This week starting May 6th to 12th may is the UN road safety week, and Uganda will be joining the rest of the world in marking the event, under the theme “Pedestrian Safety” as part of the Decade of action for road safety leading to 2020.
A pedestrian is a person who travels by foot, and this could be anyone of us. The term pedestrian applies not just to the poor, but also to those who own and drive vehicles because at some point in time, they are bound to abandon the vehicle and make use of their feet to access markets, shops or any hard to reach area. Being a pedestrian applies to all categories of age and social standing, right from the 6 yr old walking to school, the adolescents and youth, and the elderly taking a stroll on the street.
According to the World Organisation Global status report on road safety 2013; worldwide, 27% of all road traffic deaths occur among pedestrians and cyclists. In low and middle-income countries, this figure is closer to a third of all road deaths, with less than 35% of low- and middle-income countries having the necessary policies in place to protect these road users. 38 percent of all African road traffic deaths occur among pedestrians. For Uganda, pedestrians were the largest class killed in road traffic crashes, accounting for 39.2% of all casualties in 2011. At 27%, they also form the largest category of injuries sustained during road traffic accidents.
Pedestrians are most at risk the rapid motorization of Uganda has resulted into an increase in motor traffic with vehicles and motorcycles flooding the streets. This is made worse by the fact that our roads are not being expanded to meet increased usage, and even new roads and streets are still built narrow. In addition, the road designs do not make consideration for pedestrians and cyclists and therefore pedestrian lanes are largely inexistent. In urban areas, the lanes are abused; turned into taxi and commuter-motorcycle stages, and used to display trade items by street and market vendors. This has resulted in the pedestrians fighting to share space with vehicular traffic, hence the high numbers of pedestrians killed and injured on the road.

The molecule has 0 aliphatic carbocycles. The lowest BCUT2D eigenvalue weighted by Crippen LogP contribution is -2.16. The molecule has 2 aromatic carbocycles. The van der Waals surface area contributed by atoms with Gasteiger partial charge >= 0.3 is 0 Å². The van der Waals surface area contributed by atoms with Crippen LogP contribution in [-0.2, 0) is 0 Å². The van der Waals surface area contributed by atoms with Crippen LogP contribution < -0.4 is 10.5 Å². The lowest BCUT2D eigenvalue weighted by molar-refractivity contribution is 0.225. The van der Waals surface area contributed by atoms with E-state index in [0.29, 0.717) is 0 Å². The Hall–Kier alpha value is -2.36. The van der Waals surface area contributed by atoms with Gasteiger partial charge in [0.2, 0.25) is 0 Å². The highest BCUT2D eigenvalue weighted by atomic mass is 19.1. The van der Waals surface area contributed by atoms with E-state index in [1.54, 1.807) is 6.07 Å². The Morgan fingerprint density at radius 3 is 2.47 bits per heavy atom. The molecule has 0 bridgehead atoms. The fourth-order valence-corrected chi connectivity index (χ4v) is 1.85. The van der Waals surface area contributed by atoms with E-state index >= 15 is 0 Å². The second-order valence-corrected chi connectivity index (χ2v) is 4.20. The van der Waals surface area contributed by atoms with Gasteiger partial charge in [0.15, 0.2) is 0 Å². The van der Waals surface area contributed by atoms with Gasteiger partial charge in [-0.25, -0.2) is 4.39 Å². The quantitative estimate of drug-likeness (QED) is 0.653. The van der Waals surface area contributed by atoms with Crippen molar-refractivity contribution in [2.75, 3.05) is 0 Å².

With pedestrians making up almost half of those killed on the roads, this warrants them more attention in road safety programs. As a nation, our road safety laws need to be made more comprehensive, enforcement needs to be strengthened and data systems linked to policy and program action. The government urgently needs to pass comprehensive legislation that meets best practice on all key risk factors to promote and ensure pedestrian safety, such as policies to promote walking and cycling, and protecting vulnerable road users by physically separating them from high-speed road users, roads with lanes, safe routes and crossings for pedestrians, driver discipline, and speed limits in areas with high pedestrian safety. There should also be sufficient investment of financial and human resources in the enforcement of these laws, through increasing traffic police presence on the roads, and equipping the police to increase their efficiency and capacity in ensuring road safety. We also need to raise public awareness and understanding of the legislative and enforcement measures as a means of increasing participation, ownership of pedestrian safety mechanisms
Lastly, a concerted effort is needed to make road infrastructure safer for pedestrians. Pedestrian needs must be taken into consideration earlier, when road safety policy, transport planning and land use decisions are made. In particular, governments need to consider how non-motorized forms of transport can be integrated into more sustainable and safer transport systems.
While we have taken some steps to improve road safety, significantly more action is needed to make our roads safer for the all pedestrians because all road traffic deaths and injuries are preventable and avoidable.